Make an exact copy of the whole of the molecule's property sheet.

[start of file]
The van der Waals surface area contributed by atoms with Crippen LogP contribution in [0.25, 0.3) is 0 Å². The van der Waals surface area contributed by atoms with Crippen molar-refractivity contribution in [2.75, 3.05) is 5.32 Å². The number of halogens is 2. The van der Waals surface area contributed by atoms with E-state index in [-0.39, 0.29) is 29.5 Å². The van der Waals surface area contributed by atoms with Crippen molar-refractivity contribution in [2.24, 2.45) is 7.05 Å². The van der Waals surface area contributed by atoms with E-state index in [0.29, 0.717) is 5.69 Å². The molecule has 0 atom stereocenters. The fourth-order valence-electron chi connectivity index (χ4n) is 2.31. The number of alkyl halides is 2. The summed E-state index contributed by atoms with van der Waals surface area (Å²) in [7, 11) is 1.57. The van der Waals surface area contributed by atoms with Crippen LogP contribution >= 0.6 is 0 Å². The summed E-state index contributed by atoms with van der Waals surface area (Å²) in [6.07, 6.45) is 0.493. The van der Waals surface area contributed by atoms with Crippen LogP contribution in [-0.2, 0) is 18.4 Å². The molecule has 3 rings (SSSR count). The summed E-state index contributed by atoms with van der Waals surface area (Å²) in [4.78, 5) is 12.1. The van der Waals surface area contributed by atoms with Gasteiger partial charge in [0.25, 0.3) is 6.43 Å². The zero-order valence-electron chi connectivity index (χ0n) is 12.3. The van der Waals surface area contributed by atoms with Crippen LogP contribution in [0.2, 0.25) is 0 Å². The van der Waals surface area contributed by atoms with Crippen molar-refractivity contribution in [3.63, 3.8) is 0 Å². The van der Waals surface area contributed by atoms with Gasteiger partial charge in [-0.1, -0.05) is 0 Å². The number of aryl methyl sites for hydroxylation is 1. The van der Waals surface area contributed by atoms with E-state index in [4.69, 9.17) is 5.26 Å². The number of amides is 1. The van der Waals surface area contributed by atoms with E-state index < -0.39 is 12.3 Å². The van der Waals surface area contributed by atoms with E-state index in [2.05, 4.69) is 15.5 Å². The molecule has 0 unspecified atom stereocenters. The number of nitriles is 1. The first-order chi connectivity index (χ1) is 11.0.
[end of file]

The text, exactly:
The van der Waals surface area contributed by atoms with Crippen LogP contribution in [0.25, 0.3) is 0 Å². The van der Waals surface area contributed by atoms with Crippen molar-refractivity contribution in [2.75, 3.05) is 5.32 Å². The number of halogens is 2. The van der Waals surface area contributed by atoms with E-state index in [-0.39, 0.29) is 29.5 Å². The van der Waals surface area contributed by atoms with Crippen molar-refractivity contribution in [2.24, 2.45) is 7.05 Å². The van der Waals surface area contributed by atoms with E-state index in [0.29, 0.717) is 5.69 Å². The molecule has 0 atom stereocenters. The fourth-order valence-electron chi connectivity index (χ4n) is 2.31. The number of alkyl halides is 2. The summed E-state index contributed by atoms with van der Waals surface area (Å²) in [7, 11) is 1.57. The van der Waals surface area contributed by atoms with Crippen LogP contribution >= 0.6 is 0 Å². The summed E-state index contributed by atoms with van der Waals surface area (Å²) in [6.07, 6.45) is 0.493. The van der Waals surface area contributed by atoms with Crippen LogP contribution in [-0.2, 0) is 18.4 Å². The molecule has 3 rings (SSSR count). The summed E-state index contributed by atoms with van der Waals surface area (Å²) in [4.78, 5) is 12.1. The van der Waals surface area contributed by atoms with Gasteiger partial charge in [0.25, 0.3) is 6.43 Å². The zero-order valence-electron chi connectivity index (χ0n) is 12.3. The van der Waals surface area contributed by atoms with Crippen LogP contribution in [0.2, 0.25) is 0 Å². The van der Waals surface area contributed by atoms with Crippen molar-refractivity contribution in [3.63, 3.8) is 0 Å². The van der Waals surface area contributed by atoms with Gasteiger partial charge in [-0.1, -0.05) is 0 Å². The number of aryl methyl sites for hydroxylation is 1. The van der Waals surface area contributed by atoms with E-state index in [4.69, 9.17) is 5.26 Å². The number of amides is 1. The van der Waals surface area contributed by atoms with E-state index < -0.39 is 12.3 Å². The van der Waals surface area contributed by atoms with E-state index in [2.05, 4.69) is 15.5 Å². The molecule has 0 unspecified atom stereocenters. The number of nitriles is 1. The first-order chi connectivity index (χ1) is 11.0.